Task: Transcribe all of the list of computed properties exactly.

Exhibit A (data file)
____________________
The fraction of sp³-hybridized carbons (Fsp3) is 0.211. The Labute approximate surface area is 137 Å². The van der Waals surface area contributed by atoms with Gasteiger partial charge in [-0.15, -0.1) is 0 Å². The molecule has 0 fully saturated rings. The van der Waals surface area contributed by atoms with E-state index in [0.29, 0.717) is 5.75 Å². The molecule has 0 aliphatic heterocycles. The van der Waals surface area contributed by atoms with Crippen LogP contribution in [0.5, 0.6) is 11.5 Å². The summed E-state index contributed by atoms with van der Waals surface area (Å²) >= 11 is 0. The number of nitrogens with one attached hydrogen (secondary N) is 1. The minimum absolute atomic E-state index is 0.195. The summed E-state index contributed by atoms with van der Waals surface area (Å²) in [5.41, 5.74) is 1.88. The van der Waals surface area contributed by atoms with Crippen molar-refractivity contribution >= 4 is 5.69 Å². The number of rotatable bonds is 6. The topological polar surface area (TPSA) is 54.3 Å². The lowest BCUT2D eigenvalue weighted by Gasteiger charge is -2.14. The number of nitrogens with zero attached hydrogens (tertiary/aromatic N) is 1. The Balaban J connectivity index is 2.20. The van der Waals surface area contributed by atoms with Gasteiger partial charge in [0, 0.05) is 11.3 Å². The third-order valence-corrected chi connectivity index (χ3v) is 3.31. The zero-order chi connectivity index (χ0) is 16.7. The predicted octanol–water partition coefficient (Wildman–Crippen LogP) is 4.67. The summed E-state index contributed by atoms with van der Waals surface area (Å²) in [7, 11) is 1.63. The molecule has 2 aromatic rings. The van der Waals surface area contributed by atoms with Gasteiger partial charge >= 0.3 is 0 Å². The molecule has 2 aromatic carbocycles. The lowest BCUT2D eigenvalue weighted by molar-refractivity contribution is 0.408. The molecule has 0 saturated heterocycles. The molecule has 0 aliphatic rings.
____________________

The fraction of sp³-hybridized carbons (Fsp3) is 0.211. The Labute approximate surface area is 137 Å². The van der Waals surface area contributed by atoms with Gasteiger partial charge in [-0.15, -0.1) is 0 Å². The molecule has 0 fully saturated rings. The van der Waals surface area contributed by atoms with E-state index in [0.29, 0.717) is 5.75 Å². The molecule has 0 aliphatic heterocycles. The van der Waals surface area contributed by atoms with Crippen LogP contribution in [0.5, 0.6) is 11.5 Å². The summed E-state index contributed by atoms with van der Waals surface area (Å²) >= 11 is 0. The number of nitrogens with one attached hydrogen (secondary N) is 1. The minimum absolute atomic E-state index is 0.195. The summed E-state index contributed by atoms with van der Waals surface area (Å²) in [5.41, 5.74) is 1.88. The van der Waals surface area contributed by atoms with Crippen molar-refractivity contribution >= 4 is 5.69 Å². The number of rotatable bonds is 6. The topological polar surface area (TPSA) is 54.3 Å². The lowest BCUT2D eigenvalue weighted by Gasteiger charge is -2.14. The number of nitrogens with zero attached hydrogens (tertiary/aromatic N) is 1. The Balaban J connectivity index is 2.20. The van der Waals surface area contributed by atoms with Gasteiger partial charge in [0, 0.05) is 11.3 Å². The third-order valence-corrected chi connectivity index (χ3v) is 3.31. The zero-order chi connectivity index (χ0) is 16.7. The predicted octanol–water partition coefficient (Wildman–Crippen LogP) is 4.67. The summed E-state index contributed by atoms with van der Waals surface area (Å²) in [7, 11) is 1.63. The molecule has 2 aromatic rings. The van der Waals surface area contributed by atoms with Gasteiger partial charge >= 0.3 is 0 Å². The molecule has 2 aromatic carbocycles. The lowest BCUT2D eigenvalue weighted by molar-refractivity contribution is 0.408. The molecule has 0 saturated heterocycles. The molecule has 0 aliphatic rings.